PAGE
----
When each day’s shiur is over, I feel like a better version of myself. Only 30 minutes have gone by and, of course, I haven’t moved from my seat, but it’s as though I’ve been on a journey into some other time and place. I emerge feeling extra alive, with an energy that propels me through the inevitable reentry into the often heartbreaking reality in which we find ourselves, but with a spring in my step and a sense of optimism and strength that might have waned from the day before, now renewed for yet another day.
And for weeks I’ve been asking myself, what is it, exactly, about this space, this bet midrash of ours, that makes me feel this way?
In Masechet Yoma, on daf 72b, a group of Rabbis consider the biblical verse “וְזֹ֖את הַתּוֹרָ֑ה אֲשֶׁר־שָׂ֣ם מֹשֶׁ֔ה לִפְנֵ֖י בְּנֵ֥י יִשְׂרָאֵֽל ” “And this is the Torah which Moses put [sam] before the children of Israel” (Deuteronomy 4:44)–that song we sing as we point to the torah as it is held aloft each time we finish reading from the scroll in synagogue.
Don’t read שם as “put,” Rabbi Yehoshua ben Levi says there, rather read it as סם, “potion” or “elixir.” If one merits it, he claims, Torah will be an elixir of life. If one doesn’t, it will be an elixir of death, a claim that will resonate as familiar to any of you learning with us in the Mishnah Collective, where our Mishna is asking us to explore how we might become people who embody Torah and walk it through the world.
And the answer, I think, comes precisely from how we learn, not what we learn. Rava, my favorite of the talmudic sages, my guardian angel Rabbi, puts his finger on it. Over there in Yoma, bouncing off of what Rabbi Yehoshua ben Levi threw down in the chat (wink, wink), he types in:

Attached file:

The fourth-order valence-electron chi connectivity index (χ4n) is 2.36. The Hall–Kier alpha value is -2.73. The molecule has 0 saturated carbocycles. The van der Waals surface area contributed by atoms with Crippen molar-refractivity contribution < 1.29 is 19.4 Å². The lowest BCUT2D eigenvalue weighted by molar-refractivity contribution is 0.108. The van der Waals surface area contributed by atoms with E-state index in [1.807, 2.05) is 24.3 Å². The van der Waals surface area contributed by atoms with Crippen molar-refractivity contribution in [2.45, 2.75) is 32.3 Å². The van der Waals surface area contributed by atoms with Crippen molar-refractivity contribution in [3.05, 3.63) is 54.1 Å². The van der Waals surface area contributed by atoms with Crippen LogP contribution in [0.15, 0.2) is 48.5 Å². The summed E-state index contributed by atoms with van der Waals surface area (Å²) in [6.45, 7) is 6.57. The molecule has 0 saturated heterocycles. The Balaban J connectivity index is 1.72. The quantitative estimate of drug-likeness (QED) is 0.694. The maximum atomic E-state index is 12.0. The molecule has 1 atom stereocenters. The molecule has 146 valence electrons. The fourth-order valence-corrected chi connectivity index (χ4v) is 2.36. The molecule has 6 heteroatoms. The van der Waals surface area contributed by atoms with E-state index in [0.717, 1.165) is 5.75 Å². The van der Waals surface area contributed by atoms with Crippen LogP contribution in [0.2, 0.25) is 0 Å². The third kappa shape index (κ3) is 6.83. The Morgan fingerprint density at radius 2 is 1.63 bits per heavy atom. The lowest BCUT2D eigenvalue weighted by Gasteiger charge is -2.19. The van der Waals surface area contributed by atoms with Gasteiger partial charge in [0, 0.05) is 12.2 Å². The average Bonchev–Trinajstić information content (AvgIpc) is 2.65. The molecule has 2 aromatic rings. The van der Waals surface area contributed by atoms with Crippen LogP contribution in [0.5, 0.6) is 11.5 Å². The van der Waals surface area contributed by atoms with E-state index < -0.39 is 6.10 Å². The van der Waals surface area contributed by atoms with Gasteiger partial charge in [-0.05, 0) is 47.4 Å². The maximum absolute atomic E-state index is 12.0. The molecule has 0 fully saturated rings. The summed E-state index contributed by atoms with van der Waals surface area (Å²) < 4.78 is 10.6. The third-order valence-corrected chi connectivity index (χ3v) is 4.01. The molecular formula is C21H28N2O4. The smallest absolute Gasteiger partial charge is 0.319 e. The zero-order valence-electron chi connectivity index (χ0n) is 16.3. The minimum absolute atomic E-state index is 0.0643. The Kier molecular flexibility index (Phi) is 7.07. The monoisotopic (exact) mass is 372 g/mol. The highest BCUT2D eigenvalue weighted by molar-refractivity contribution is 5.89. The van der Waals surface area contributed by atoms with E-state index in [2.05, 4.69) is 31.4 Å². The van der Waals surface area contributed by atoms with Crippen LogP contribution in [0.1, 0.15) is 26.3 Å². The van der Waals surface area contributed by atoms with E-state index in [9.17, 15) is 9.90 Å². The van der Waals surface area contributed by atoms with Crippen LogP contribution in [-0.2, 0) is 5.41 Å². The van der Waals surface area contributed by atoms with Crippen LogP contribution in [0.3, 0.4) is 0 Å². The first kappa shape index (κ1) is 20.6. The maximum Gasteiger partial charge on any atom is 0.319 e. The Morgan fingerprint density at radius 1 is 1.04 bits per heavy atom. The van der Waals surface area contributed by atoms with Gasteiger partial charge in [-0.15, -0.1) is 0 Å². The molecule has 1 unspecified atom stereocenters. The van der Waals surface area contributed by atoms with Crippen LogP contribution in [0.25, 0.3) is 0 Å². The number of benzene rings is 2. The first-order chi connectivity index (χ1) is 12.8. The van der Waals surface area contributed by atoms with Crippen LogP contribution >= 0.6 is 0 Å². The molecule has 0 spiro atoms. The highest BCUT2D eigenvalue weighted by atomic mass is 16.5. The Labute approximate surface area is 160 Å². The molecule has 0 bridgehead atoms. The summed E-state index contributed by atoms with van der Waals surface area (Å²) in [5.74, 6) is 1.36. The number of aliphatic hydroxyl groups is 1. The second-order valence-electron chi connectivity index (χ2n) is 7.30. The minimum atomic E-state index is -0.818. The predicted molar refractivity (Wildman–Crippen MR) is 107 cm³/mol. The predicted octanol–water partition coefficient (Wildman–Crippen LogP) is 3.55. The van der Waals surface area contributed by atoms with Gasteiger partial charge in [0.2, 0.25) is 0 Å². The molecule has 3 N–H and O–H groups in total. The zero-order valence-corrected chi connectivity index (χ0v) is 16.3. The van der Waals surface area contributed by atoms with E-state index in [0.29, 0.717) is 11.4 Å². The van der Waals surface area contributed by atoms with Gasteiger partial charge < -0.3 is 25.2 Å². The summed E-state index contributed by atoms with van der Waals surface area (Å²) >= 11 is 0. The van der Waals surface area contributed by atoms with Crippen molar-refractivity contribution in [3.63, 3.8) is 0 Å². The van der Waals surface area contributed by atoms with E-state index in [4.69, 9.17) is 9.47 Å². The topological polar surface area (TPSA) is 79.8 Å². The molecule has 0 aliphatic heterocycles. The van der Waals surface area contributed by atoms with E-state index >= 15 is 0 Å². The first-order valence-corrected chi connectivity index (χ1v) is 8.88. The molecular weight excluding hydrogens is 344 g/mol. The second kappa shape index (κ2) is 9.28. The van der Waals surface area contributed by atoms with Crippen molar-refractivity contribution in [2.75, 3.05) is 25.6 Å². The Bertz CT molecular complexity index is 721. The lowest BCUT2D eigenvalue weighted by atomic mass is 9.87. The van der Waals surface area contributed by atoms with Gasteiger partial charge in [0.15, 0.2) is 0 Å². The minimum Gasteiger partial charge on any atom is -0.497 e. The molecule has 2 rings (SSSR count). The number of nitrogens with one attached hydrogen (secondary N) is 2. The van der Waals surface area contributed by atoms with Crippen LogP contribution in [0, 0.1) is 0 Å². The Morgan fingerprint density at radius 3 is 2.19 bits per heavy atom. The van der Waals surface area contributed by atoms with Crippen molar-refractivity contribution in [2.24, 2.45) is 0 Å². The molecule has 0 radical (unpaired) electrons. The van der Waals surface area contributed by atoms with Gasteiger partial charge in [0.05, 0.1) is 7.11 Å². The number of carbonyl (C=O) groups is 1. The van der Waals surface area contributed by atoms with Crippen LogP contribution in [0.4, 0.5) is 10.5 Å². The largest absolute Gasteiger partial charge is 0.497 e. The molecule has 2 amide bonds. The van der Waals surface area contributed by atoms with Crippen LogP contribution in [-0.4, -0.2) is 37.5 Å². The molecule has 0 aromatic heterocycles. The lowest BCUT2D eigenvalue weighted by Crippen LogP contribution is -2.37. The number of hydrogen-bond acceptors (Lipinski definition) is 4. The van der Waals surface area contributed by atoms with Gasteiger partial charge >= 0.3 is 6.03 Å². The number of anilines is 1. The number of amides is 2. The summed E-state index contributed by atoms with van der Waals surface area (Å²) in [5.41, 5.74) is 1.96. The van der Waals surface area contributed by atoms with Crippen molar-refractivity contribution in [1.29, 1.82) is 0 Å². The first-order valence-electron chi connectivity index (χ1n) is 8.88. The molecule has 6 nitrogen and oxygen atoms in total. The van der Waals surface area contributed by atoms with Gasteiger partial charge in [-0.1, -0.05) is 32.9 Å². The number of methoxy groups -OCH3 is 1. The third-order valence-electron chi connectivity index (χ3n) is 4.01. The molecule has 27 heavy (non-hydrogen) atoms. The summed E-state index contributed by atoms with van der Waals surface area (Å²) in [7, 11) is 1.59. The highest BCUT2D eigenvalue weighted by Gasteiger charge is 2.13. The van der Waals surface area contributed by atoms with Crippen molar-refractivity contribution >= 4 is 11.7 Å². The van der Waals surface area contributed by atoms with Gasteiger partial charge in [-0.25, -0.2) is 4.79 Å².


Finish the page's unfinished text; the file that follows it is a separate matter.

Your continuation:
.דאומן לה סמא דחייא, דלא אומן לה סמא דמותא
“For one who is an artisan/artist in their learning, Torah is a potion of life; but for one who is not an artisan/artist in their learning, it is a potion of death.”
When we learn with an openness to that which we don’t know, when we are receptive to the many possibilities of a text’s meaning, we are the artisan, the artist, the “uman,” about whom Rava is speaking.
To learn like an artisan/artist, one needs to be available to what my friend and teacher Rabbi Dev Noily calls a “proliferation of possibilities”– an ever-expanding orientation to what the text–and every moment of life–could mean. When we learn like an “uman,” like an artisan/artist, we proliferate possibilities in the text. And when we do that, day in and day out, we develop the spiritual dexterity to proliferate the possibilities for what we might make of every challenge we encounter in life. In this way, one’s Torah becomes a Torah of life. The Torah gives us life, I think Rava is saying, when we give it life, when we craft meaning with it as we feed Torah through our svara–that hard-earned moral intuition and the rich insights we’ve cultivated from our life experiences, both the joyful ones and the painful ones–and come out with insights that transform our pain and joy into wisdom, and which we then feed back into the tradition and bring out into the world.
I know that in the Mishna Collective our learning is that kind of spiritual artistry because I walk away from the computer screen when our half-hour together is over each day, exhilarated, rejuvenated, grounded in my svara, my tradition, and–most importantly–in you, my community. Because it is you, my queer, freaky, radical community-of-love, who appear on my screen every day and make it possible for me, and, I hope, every one of us, to be an artist, an artisan–with the text, with the Torah, with our tradition, and with our lives.